Ragley Hall heir takes a shot at the liqueur market after family fallout

St Maur creators, the Earl & Countess of Yarmouth
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An aristocratic couple who have been kicked out of the £85m family home they are in line to inherit are taking a shot at expanding a liqueur business that reminds them of their wedding day.

The Earl of Yarmouth, William Seymour, is the heir to the Marquess of Hertford and the 6,000-acre Ragley Hall estate in Warwickshire.

He married his wife Kelsey, a former Goldman Sachs director who is eight years his senior, in summer 2018 before his relationship with his family broke down.

They are now living with their two sons, not in the 110-bedroom Ragley Hall, but in a cottage beyond the boundaries of the Alcester country estate.

William said: “My family has an interesting history, in years gone by, and more recently, with characters some good and others less so.

“I want my sons though also to inherit a contemporary story that’s not based on the mores of the past, but which is much more forward looking. I want to pass on the values of tenacity, honesty, and hard work, and reinvigorate the spirit of our family motto ‘by faith and love’.”

St Maur elderflower liqueur

During the pandemic the couple launched St Maur, an elderflower liqueur which has already received international awards including a Great Taste Award 2 Star rating, International Spirits Challenge Silver Award, and Best English Floral in the World Liqueur Awards.

St Maur is created from elderflowers harvested in the Ragley Woodlands and Alcester Park Farm, but it also has its origins in the couple’s 2018 wedding.

William said: “St Maur originates in a drink we produced for our guests on our wedding day three years ago, to celebrate with us with a glass of something uniquely special. We wanted a drink that would capture the spirit of that lovely day, something quintessentially English.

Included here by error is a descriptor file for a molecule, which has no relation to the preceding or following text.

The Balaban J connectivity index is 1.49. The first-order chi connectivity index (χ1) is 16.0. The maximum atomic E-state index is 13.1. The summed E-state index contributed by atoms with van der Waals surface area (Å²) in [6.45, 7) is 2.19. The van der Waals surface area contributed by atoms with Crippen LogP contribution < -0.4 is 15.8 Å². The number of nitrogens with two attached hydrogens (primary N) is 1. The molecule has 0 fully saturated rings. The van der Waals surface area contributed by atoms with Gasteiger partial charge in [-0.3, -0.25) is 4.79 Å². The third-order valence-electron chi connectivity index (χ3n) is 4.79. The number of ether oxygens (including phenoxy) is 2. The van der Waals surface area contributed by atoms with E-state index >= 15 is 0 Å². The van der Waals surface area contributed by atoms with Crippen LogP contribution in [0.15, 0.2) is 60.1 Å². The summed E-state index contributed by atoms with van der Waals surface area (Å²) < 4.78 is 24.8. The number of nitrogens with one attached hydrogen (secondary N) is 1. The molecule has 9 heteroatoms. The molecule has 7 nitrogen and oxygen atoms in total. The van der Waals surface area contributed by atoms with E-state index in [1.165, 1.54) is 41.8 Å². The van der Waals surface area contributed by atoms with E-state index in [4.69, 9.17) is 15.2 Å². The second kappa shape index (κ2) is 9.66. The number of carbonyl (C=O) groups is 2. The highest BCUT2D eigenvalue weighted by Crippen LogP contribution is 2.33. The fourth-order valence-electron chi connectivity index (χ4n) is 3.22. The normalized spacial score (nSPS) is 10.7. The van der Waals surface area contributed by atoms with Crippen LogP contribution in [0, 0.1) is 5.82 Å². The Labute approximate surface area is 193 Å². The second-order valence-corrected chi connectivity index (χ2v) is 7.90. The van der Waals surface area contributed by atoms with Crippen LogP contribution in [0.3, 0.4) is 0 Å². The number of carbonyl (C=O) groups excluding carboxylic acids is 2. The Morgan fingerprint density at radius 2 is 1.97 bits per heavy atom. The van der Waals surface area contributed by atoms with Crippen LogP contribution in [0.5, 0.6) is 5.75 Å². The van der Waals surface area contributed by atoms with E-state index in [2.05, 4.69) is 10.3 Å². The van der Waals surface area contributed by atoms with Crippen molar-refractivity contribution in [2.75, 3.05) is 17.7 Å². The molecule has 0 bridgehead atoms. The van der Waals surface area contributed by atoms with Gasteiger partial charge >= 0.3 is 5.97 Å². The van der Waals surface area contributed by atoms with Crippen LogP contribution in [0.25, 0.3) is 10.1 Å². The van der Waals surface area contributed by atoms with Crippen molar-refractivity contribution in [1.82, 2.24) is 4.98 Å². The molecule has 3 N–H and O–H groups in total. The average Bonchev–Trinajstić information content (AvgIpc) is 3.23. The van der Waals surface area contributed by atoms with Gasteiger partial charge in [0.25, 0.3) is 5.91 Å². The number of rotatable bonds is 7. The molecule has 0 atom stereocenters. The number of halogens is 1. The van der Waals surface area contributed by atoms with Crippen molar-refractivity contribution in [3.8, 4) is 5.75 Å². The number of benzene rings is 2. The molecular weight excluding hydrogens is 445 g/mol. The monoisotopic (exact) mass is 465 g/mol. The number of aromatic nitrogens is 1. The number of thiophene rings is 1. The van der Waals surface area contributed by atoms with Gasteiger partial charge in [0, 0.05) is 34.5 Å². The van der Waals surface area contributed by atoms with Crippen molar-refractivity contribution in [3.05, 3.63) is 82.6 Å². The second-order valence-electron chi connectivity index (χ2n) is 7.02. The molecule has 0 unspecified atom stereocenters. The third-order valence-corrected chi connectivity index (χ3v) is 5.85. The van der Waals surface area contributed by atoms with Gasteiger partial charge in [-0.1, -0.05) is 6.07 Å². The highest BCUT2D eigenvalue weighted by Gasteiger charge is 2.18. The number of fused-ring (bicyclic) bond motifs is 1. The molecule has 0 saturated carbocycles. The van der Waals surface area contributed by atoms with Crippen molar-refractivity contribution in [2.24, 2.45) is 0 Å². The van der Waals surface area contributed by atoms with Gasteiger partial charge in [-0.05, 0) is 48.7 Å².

“The brand is all about authenticity. It is an artisanal English product from the Heart of England.”

St Maur is his medieval family name, which had become Seymour by the time Henry VIII took Jane Seymour as his third wife.

William said: “We first brought St Maur to market in May last year, and we had intended it to be a wedding drink, but with the pandemic and couples no longer having weddings, we changed tack to start building our business position in central England through farm shops, delis and independent merchants, which were thriving, as our route to market.”

The business has just moved into new premises at Alcester Park Farm near the Ragley estate. This will allow them to expand with warehousing for production and storage.

Kelsey added: “Moving to the farm is hugely exciting and completely transformative for us as a family and business.”

The business expansion comes at a time of increasing demand for the product which can now be found in retail outlets across the Midlands as well as restaurants and bars, including now in London.

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